Sanders argued that homeowners should be given the choice of whether they want to own or lease a system. She agreed there are situations where buying is preferable, but there are also situations in which homeowners prefer to let the solar company maintain the system.

Kuni finds that maintenance often amounts to washing the panels once a year. Homeowners could do that themselves. Her company charges $5 a panel. She believes Washington’s solar incentives should be used for local development.

“That’s why they set up the incentives the way they did,” Kuni she said. “Everyone is encouraged to go solar at 15 cents a kilowatt hour regardless of where the system was manufactured, but if you are supporting Washington manufacturing jobs on top of it, we’ll give you an additional incentive on the ‘value of those jobs.’”

“We are seeing the same kind of microgroove mentality that we see with beer locally, which is we want to support the local jobs from the local companies and prioritize those over the large out of state companies. We have to figure out where the balance is within all of that before we can move forward with an effective policy.”

South Sound Solar is based in Olympia WA and does not even travel to Seattle. That is an hour to the north and there are reliable companies in Seattle. Most of their customers offset between 30% and 60% of their energy needs with solar. Kuni added that they also have customers with modest sized homes that obtain 100% of their needs.

She claims ownership would appear to be the best return per tax dollar invested. A lease is only good for the 20-years specified in that contract and then has to be renegotiated or the panels removed. However modules can be expected to live 30 to 50 years. The original solar panel, invented by Bell Laboratories sixty years ago, is still in operation.

“This is a really big conversation,” Kuni added. “I don’t think we are going to be able to solve it easily and mostly because Washington state is leading the nation right now in having this open dialogue between utilities, leasing companies, solar manufacturers and solar installers.”

(Image at top of page: Olympia – Courtesy Jason Taellious, CC by SA 2.0)

Check out our new 93-page EV report, based on over 2,000 surveys collected from EV drivers in 49 of 50 US states, 26 European countries, and 9 Canadian provinces.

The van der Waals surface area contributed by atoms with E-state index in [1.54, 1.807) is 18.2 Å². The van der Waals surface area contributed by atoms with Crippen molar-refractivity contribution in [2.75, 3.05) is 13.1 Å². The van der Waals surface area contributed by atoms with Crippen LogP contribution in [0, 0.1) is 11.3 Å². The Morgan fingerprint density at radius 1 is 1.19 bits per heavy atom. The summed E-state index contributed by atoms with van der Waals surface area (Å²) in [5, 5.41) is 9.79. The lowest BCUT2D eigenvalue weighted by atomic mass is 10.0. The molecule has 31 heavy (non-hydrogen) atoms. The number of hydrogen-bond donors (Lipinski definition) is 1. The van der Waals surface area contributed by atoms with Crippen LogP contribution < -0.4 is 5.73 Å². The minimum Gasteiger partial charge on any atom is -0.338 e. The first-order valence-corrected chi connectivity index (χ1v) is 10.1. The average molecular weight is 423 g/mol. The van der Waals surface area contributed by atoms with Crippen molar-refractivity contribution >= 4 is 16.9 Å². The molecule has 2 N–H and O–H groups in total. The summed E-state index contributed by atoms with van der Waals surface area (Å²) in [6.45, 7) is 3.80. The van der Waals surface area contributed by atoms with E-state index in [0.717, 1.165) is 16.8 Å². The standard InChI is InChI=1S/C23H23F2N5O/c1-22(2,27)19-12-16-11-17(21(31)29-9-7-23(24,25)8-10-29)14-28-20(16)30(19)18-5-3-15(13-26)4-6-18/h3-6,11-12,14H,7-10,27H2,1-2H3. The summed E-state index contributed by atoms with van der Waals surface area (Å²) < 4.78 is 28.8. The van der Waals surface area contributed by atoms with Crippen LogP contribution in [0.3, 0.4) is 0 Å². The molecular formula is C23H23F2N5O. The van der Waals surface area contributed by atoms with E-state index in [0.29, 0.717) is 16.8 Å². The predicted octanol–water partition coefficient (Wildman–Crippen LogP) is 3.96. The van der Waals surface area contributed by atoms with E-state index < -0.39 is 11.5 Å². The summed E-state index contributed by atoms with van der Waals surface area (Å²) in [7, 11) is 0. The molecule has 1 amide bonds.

Tags: , , , , , , , , , ,

About the Author

is the President of Cortes Community Radio , CKTZ 89.5 FM, where he has hosted a half hour program since 2014, and editor of the the ECOreport, a website dedicated to exploring how our lifestyle choices and technologies affect the West Coast of North America. He writes for both writes for both Clean Technica and PlanetSave on Important Media. He is a research junkie who has written over 1,600 since he was first published in 1982. Roy lives on Cortes Island, BC, Canada.

  • inductancereluctance

    Solar leases and PPAs are far, far more expensive than purchasing a system outright.

    1. Add up your lease payments and when compared to an outright purchase you’ll find that you’re easily paying up to 3 times more on a $0 down solar lease versus a purchase.

    2. You’ll probably pay so much more for a lease than a purchase that’s it’s actually you who will be over-paying for your own maintenance, monitoring and insurance not the leasing company.

    3. You’ll probably have trouble selling your home because what home buyer in his right mind will want to assume your lease payments on a used, outdated system when they can buy a brand new system with the latest technology and keep the 30% federal tax credit for thousands less.

    Remember, the solar leasing companies will not be installing the latest, 1/4 inch thin, frameless, higher efficiency, bifacial solar technology on your roof. They’ll be installing first generation, boxey looking, aluminum framed solar panels that offer far lower efficiency at a much higher price. Those boxey looking panels may look good on your roof today, but what will they look like at year 10 of your locked in 20 year solar lease contract? And what will that outdated lokk do to your home’s resale value ?